Antoine Williams Conversation w/ LaTanya Autry & Tiffany Holland
Monday, July 13 at 6 p.m., online (facebook.com/afrofuturiststudies)
On Nov. 10, 1898, a massacre occurred in Wilmington, North Carolina that you can add to your mental list of “shit you didn’t learn in school” right between the destruction of Seneca Village in Manhattan to make way for Central Park in the 1850s and the razing of Black Wall Street in 1921 in Tulsa, Oklahoma.
Some 2,000 white men staged a coup to overthrow the (majority Black) city’s legitimately elected Fusionist government. Black and white political leaders were expelled from the city, Black property and businesses were destroyed and an estimated 60 people were killed.
The incident is the subject of a transmedia historical fiction project from Antoine Williams, current artist in residence at the Center for Afrofuturist Studies. And Williams’ project is the inaugural work on the CAS’s new website, launching July 1.
“Antoine was supposed to be an in-person resident this summer, and just because of COVID, we didn’t think it was safe to bring him out from North Carolina,” said Anaïs Duplan, founding curator of the CAS, a program of Public Space One. “But he had these ideas for a digital project that he was working on, and I knew that we were building this platform, and so the timing just kind of aligned.”
“He’s going back into that moment and imagining a mythology for [the Fusionists], imagining what it would have been like had that not happened,” Duplan said.
In addition to building the project on the site, Williams will present a program on Monday, July 13, in conversation with arts advocate, organizer and curator La Tanya Autry. In conjunction with that, the CAS will begin collecting public responses to Williams’ work, which will also be hosted on the website.
CAS began developing the new site with web designer Rahul Shinde a year ago, with the goal of engaging more meaningfully with out-of-state audiences. Based on analytics, Duplan notes about 50 percent of visitors to the current site are local. The other 50 percent, he says, are from New York, Chicago, L.A. — CAS wanted a better way of reaching people who couldn’t attend programs.
“[Shinde] basically built something that was customized to what we needed as an organization. Kalmia [Strong, PS1 program director], specifically, is an archivist, and so having her present in those conversations was helpful. Even on the back end, the website is … based on a database; whenever we’re inputting things, we’re archiving and making that available.”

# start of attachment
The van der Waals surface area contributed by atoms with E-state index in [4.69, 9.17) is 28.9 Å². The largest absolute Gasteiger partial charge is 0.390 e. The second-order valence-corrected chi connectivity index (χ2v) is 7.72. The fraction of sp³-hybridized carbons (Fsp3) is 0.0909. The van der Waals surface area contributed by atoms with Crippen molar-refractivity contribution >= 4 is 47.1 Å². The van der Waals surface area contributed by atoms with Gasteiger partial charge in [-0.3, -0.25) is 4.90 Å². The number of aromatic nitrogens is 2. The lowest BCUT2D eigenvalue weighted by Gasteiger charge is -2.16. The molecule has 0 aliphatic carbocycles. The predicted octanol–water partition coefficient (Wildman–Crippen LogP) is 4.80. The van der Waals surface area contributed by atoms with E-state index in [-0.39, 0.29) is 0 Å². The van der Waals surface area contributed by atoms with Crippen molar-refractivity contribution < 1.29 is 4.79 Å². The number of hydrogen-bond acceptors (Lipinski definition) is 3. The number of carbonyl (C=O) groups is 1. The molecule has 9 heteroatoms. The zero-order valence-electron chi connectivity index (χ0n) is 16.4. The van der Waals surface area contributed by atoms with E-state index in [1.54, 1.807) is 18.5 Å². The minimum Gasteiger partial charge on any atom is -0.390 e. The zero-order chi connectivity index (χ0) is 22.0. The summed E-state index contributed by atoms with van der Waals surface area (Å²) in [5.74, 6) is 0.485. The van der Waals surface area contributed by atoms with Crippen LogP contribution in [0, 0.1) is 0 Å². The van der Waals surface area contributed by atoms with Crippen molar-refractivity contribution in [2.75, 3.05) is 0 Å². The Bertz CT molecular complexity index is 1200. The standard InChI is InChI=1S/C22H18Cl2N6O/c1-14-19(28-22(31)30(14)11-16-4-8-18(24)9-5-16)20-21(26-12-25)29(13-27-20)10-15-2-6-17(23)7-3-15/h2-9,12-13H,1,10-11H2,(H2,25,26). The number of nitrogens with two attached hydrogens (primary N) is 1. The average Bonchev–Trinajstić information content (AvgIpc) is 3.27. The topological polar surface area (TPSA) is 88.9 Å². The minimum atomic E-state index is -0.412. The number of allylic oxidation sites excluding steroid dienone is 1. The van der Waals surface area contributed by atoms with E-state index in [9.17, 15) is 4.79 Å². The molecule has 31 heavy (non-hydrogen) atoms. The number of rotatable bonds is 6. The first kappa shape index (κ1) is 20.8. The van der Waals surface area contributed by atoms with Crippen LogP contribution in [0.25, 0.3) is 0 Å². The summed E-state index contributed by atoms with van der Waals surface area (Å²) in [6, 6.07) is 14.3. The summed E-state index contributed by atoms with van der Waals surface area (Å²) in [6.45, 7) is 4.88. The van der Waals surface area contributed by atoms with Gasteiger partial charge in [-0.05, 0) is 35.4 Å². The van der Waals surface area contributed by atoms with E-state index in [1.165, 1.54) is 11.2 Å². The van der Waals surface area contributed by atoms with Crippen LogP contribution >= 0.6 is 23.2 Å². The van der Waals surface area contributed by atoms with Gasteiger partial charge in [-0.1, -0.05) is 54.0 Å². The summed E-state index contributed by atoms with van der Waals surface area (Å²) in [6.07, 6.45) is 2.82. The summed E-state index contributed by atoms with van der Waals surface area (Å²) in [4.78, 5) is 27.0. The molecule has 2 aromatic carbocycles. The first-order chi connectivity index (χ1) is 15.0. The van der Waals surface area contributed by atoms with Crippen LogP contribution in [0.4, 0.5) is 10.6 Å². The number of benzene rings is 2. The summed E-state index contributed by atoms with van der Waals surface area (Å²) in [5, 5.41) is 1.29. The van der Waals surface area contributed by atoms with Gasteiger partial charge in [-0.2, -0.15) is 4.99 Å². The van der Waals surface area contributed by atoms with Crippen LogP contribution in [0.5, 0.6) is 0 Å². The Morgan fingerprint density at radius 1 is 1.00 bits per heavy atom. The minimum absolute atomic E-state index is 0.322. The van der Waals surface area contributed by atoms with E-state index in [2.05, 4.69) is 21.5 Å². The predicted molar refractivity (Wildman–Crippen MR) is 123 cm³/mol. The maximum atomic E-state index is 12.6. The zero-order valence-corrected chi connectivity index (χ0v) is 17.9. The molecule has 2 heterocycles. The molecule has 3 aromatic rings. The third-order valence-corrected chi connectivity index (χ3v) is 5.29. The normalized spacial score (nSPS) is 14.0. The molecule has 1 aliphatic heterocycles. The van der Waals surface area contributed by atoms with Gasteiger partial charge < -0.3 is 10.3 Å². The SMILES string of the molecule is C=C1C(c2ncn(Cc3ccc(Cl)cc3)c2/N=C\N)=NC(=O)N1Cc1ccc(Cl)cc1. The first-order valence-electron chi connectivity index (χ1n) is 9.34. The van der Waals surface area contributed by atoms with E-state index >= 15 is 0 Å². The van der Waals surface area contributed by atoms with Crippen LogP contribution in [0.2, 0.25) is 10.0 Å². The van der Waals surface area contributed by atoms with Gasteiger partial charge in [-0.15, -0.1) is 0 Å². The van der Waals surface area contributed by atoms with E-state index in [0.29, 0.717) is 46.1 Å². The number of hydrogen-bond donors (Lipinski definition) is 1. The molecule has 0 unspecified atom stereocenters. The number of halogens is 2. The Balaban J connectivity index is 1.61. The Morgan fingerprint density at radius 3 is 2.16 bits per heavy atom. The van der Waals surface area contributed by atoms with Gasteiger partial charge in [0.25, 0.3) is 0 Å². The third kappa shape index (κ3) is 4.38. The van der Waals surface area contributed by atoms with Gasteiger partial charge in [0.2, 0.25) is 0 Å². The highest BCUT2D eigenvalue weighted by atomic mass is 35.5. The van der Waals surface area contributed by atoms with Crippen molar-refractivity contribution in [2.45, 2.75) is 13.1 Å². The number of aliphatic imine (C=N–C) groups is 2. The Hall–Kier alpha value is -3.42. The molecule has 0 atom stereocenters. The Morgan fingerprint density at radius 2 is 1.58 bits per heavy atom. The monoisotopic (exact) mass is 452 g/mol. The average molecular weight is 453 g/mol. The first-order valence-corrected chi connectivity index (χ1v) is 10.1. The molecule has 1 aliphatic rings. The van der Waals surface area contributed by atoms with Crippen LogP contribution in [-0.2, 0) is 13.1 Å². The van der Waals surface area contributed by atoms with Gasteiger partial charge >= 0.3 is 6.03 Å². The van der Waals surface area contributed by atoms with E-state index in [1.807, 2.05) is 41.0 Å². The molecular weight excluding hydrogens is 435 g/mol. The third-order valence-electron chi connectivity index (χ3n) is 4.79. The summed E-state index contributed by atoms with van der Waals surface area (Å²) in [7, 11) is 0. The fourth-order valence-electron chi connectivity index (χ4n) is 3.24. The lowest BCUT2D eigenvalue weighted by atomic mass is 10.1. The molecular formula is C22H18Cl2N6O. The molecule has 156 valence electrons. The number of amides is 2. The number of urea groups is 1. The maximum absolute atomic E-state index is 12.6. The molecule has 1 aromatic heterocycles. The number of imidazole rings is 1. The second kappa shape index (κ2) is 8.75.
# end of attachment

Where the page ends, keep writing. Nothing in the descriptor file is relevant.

The project took on new weight when COVID-19 hit.
“I think that not being able to gather during the pandemic has forced us to come to a new understanding of what we do and how we can do what we do without being able to come together. And one thing that has emerged from that is that at the core of our work is a desire to preserve Black culture,” Duplan said. “An archive is kind of a game-changer in that we can start to think about decades down the line, these artifacts are preserved for audiences of the future.”
Duplan, who also works as program manager at Recess in Brooklyn, New York, has seen a push in other arts spaces for archiving (which he calls the “forgotten aspect of arts administration”), specifically of Black art and stories.
“It feels harder to access Black art history than it is to access white art history,” he said. “It’s in these archives at museums or universities, but if it’s not on view or it’s not being taught, nobody really knows it exists. So [we’re] really just trying to make something that’s widely accessible, but that’s still interested in preservation.”
In August, CAS intends to expand that with a broader call for submissions from BIPOC (Black, Indigenous and people of color) contributors that will be collected into a printed publication of written work and an album of oral histories. The hope is that people will use that rhetorical space to explore the world happening right now, around them.
“The website launch is kind of the beginning of this larger campaign for us around thinking about archiving but also citizen journalism,” Duplan said. “The fact that everyone has a smartphone now means that we can all be watchers and all be protest documenters, and we can more easily expose injustices because we have these tools. So not just thinking about archiving in terms of artworks but also in terms of day-to-day lives.”
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Ed. note: Earlier versions of this article mistakenly located the 1898 massacre in Wilmington, Delaware. We regret this error.
Genevieve Trainor, LV Arts Editor and board member at PS1, believes in the power of stories. This article was originally published in Little Village issue 284.